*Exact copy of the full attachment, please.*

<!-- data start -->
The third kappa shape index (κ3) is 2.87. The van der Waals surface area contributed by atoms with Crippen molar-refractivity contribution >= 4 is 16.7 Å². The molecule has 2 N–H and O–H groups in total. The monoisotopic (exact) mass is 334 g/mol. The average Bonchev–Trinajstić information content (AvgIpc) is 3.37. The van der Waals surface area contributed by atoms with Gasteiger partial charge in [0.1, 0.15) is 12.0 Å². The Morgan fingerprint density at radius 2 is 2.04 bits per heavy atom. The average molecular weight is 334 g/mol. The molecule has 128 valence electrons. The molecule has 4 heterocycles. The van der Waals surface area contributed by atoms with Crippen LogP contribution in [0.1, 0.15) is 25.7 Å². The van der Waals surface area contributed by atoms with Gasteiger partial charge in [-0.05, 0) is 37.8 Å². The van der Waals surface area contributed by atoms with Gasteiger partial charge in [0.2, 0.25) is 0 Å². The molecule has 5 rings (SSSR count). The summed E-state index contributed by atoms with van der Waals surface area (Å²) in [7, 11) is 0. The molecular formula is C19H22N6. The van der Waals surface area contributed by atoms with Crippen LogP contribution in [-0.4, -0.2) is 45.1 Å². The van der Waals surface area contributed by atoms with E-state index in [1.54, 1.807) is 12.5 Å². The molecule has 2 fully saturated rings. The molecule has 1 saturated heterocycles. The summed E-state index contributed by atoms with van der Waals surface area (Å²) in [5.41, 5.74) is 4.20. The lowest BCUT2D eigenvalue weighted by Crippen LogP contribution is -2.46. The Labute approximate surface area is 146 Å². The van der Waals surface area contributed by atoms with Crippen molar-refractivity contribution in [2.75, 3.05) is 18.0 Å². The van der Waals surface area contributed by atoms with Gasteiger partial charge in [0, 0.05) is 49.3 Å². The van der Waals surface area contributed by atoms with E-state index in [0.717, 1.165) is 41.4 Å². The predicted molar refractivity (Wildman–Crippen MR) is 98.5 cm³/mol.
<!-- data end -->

The third kappa shape index (κ3) is 2.87. The van der Waals surface area contributed by atoms with Crippen molar-refractivity contribution >= 4 is 16.7 Å². The molecule has 2 N–H and O–H groups in total. The monoisotopic (exact) mass is 334 g/mol. The average Bonchev–Trinajstić information content (AvgIpc) is 3.37. The van der Waals surface area contributed by atoms with Gasteiger partial charge in [0.1, 0.15) is 12.0 Å². The Morgan fingerprint density at radius 2 is 2.04 bits per heavy atom. The average molecular weight is 334 g/mol. The molecule has 128 valence electrons. The molecule has 4 heterocycles. The van der Waals surface area contributed by atoms with Crippen LogP contribution in [0.1, 0.15) is 25.7 Å². The van der Waals surface area contributed by atoms with Gasteiger partial charge in [-0.05, 0) is 37.8 Å². The van der Waals surface area contributed by atoms with Gasteiger partial charge in [0.2, 0.25) is 0 Å². The molecule has 5 rings (SSSR count). The summed E-state index contributed by atoms with van der Waals surface area (Å²) in [7, 11) is 0. The molecular formula is C19H22N6. The van der Waals surface area contributed by atoms with Crippen LogP contribution in [-0.4, -0.2) is 45.1 Å². The van der Waals surface area contributed by atoms with E-state index in [1.54, 1.807) is 12.5 Å². The molecule has 2 fully saturated rings. The molecule has 1 saturated heterocycles. The summed E-state index contributed by atoms with van der Waals surface area (Å²) in [5.41, 5.74) is 4.20. The lowest BCUT2D eigenvalue weighted by Crippen LogP contribution is -2.46. The Labute approximate surface area is 146 Å². The van der Waals surface area contributed by atoms with Crippen molar-refractivity contribution in [2.75, 3.05) is 18.0 Å². The van der Waals surface area contributed by atoms with Gasteiger partial charge in [0, 0.05) is 49.3 Å². The van der Waals surface area contributed by atoms with E-state index in [0.717, 1.165) is 41.4 Å². The predicted molar refractivity (Wildman–Crippen MR) is 98.5 cm³/mol.